All the tests were normal except a moderately elevated blood glucose, technically called hyperglycemia. If his glucose had been much higher, I would have immediately thought “Diabetes,” but his was in a gray zone.

“We can’t conclude too much from this blood sugar,” I told his owner. “He hadn’t been fasted before we drew the sample, and normal cats can get hyperglycemia just from stress.”

Definitive diagnosis of feline diabetes requires three things — a persistently elevated fasting blood glucose, glucose in the urine, and clinical signs consistent with the disease such as excessive drinking and urination, or excessive appetite combined with weight loss. We scheduled to fast Sylvester overnight, recheck his blood glucose, do an additional test called a fructosamine level which would provide a ballpark idea of where his blood sugar had been over the last few weeks, and, finally, take radiographs of his hind end to look for other explanations for his reluctance to move.

When Sly arrived for the second visit, I put him on the exam room floor again. This time he shuffled around a bit, enough that I could clearly see his “plantigrade” stance. That means his hocks were dropped down abnormally until they almost touched the floor as he walked. This “dropped hock” gait can occur if a cat has ruptured tendons in the hind leg, but it can also indicate something else — diabetic peripheral neuropathy. That’s right. Sylvester’s funny walk might be a sign of diabetes.

We don’t know exactly why, but the hyperglycemia that occurs with diabetes will sometimes lead to functional, structural, and/or biochemical abnormalities of the peripheral nerves, especially the hind legs. Symptoms in cats include difficulty jumping, difficulty getting in and out of the litter pan, inappropriate elimination, change in attitude or behavior, irritability, pain on palpation of joints or limbs, and a plantigrade stance. Sound familiar? Diabetic people may also get peripheral neuropathy. In humans, symptoms may include extreme sensitivity to touch, tingling, burning or sharp jabbing pain, or numbness in the extremities, especially the feet.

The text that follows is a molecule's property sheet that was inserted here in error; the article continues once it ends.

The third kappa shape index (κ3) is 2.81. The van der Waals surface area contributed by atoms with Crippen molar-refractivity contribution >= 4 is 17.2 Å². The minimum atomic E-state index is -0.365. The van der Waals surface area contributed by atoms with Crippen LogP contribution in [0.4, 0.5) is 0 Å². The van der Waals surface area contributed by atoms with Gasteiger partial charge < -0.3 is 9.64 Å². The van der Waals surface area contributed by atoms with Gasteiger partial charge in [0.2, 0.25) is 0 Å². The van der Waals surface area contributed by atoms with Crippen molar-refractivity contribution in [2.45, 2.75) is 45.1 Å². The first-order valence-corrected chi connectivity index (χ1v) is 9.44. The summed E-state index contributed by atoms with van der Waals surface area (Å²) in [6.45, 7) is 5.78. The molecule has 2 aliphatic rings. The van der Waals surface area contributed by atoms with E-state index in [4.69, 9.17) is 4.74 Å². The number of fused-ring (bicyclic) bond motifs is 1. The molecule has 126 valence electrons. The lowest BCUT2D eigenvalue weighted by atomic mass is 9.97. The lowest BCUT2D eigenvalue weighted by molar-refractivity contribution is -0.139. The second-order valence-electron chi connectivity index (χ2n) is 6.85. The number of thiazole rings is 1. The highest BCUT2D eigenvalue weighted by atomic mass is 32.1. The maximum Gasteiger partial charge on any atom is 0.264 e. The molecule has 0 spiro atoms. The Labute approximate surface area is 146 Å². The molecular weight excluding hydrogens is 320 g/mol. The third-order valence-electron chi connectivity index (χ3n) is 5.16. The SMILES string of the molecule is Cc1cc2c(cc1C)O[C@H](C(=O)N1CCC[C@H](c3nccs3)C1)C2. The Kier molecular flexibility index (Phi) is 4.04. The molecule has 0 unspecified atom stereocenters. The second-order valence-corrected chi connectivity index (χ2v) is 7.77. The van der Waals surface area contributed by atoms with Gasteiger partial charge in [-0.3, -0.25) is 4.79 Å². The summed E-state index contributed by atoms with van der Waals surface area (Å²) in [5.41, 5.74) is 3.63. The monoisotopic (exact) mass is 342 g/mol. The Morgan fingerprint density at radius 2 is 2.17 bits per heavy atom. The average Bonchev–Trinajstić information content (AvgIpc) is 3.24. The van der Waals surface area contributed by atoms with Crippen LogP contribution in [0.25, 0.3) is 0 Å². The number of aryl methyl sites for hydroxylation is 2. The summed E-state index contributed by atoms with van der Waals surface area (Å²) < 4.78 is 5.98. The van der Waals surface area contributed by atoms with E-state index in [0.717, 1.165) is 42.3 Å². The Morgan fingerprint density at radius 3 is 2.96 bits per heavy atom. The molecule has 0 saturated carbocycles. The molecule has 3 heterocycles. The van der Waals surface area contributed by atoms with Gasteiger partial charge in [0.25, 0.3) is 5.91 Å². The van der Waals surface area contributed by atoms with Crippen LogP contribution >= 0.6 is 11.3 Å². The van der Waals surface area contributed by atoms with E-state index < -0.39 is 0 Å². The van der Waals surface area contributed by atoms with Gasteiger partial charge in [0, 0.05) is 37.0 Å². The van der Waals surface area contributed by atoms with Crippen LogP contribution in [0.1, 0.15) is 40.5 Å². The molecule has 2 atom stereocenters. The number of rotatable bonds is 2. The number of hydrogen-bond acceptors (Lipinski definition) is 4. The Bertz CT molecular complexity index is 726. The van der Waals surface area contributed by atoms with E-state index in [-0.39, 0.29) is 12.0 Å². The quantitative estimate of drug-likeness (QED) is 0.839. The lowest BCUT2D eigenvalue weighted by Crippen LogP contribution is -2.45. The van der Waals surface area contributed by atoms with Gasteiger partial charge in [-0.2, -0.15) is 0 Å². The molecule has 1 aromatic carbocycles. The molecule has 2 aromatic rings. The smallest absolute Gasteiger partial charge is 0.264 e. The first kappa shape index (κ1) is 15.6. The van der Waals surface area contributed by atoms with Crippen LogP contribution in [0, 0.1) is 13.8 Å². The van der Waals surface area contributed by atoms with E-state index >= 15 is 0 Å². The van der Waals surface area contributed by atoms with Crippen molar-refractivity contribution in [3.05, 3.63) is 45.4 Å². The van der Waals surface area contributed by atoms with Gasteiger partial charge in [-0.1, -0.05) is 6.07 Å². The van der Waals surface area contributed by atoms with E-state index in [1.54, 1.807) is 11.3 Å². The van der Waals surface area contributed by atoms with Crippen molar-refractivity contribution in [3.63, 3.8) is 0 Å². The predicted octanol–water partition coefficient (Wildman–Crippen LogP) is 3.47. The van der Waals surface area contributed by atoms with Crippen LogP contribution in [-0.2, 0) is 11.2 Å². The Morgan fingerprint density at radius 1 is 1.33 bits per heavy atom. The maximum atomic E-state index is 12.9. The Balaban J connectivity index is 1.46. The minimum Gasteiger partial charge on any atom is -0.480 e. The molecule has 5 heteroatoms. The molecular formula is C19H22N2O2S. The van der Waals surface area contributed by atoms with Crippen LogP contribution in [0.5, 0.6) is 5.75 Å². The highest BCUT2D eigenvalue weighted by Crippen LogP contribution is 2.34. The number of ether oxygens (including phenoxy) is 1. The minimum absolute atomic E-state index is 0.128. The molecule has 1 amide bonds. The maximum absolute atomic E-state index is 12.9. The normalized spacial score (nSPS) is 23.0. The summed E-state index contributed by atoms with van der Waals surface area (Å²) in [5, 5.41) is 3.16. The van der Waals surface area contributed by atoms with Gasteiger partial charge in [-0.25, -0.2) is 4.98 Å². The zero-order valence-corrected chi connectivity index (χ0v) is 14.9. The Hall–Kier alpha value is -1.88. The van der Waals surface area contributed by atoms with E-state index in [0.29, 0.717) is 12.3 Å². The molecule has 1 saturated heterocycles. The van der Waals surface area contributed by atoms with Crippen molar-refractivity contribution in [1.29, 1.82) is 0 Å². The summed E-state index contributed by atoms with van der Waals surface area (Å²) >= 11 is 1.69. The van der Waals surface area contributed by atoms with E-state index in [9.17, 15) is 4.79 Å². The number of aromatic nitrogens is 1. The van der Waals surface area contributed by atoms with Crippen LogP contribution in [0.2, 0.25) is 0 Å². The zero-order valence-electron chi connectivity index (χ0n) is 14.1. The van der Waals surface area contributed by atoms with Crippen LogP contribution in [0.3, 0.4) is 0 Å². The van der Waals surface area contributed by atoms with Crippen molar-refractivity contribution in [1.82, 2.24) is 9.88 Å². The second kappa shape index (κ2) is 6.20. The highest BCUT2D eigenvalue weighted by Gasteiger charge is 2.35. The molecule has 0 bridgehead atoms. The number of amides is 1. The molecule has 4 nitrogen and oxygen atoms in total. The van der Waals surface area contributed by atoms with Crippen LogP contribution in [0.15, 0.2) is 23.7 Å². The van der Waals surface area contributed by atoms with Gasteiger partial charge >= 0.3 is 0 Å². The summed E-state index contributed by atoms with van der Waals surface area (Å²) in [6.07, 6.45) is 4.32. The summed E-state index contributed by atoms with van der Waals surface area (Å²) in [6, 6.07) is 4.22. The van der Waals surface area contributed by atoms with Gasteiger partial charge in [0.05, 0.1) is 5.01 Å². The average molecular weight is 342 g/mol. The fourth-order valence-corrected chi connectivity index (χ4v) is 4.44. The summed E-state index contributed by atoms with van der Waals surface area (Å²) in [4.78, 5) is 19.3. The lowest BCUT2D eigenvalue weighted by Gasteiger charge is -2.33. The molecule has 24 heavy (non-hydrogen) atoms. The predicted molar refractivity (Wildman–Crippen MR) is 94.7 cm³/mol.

So was Sly diabetic, or had he just hurt himself? If only Sylvester could tell me “I landed wrong jumping off the bed and hurt my leg,” or “I’m thirsty all the time and my feet are tingly and numb.”

His fasted blood sugar and fructosamine level both came back elevated Urinalysis confirmed the presence of sugar in his pee. Putting it all together, we concluded Sly was indeed diabetic, with peripheral neuropathy.

Because his blood glucose is not too high, we are first going to see if a prescription diet can control his disease. If not, he will need insulin injections. For the neuropathy, there is no specific cure. If we get their blood sugar well-regulated, a certain percentage of diabetic cats will regain normal hind leg function. Others do not, but they seem to adjust to getting around with the altered gait and do not appear to be in pain. Perhaps they’re just stoic. Sylvester isn’t saying.